The honeymoon for Obama ended far sooner than I ever thought.  The media is now awake and will pick him apart.  I would now put his odds at re-election at 1 in 4.


On the bright side of the economy, consensual sex is still free! Thank goodness....

Category: NCAAF
Posted on: January 8, 2009 9:50 am
 

Felt up for 20 bucks....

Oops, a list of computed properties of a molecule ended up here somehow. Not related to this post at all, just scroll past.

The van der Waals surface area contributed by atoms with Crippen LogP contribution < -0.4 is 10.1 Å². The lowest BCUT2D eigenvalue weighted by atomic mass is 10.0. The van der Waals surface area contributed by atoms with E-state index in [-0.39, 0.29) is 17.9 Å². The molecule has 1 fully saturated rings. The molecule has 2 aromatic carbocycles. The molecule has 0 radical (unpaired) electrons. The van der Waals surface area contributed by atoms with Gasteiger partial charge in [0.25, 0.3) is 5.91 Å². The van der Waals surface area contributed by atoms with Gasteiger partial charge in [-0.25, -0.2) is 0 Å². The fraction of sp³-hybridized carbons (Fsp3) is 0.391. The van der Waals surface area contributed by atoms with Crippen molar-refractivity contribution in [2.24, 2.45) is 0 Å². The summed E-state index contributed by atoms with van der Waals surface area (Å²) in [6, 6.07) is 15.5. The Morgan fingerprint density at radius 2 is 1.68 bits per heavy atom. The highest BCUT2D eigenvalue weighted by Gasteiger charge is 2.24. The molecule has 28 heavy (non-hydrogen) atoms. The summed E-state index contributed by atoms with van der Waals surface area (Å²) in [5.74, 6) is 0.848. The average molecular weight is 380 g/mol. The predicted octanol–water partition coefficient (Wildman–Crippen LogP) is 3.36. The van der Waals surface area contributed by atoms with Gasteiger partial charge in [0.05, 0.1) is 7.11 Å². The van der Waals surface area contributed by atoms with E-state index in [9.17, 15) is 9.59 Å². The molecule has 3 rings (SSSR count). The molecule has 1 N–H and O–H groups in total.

Last week the Wall Street Journal ran an opinion article about what Obama's National Healthcare Plan might be like. The author took most of their points form Tom Daschle's book on the subject and for those that don't know he has been appointed to lead the effort in the new administration. The main point of the article was the almost certainty of metered health care. By metered, they mean there will be an oversight committee (appointed, not elected) that sets the treatment plans paid for under the plan and to which age groups the service will be provided. Sorry, grandma, you are too old for knee replacement surgery. The author was looking to put fear into her reader with these comments but there is truth to it none the less.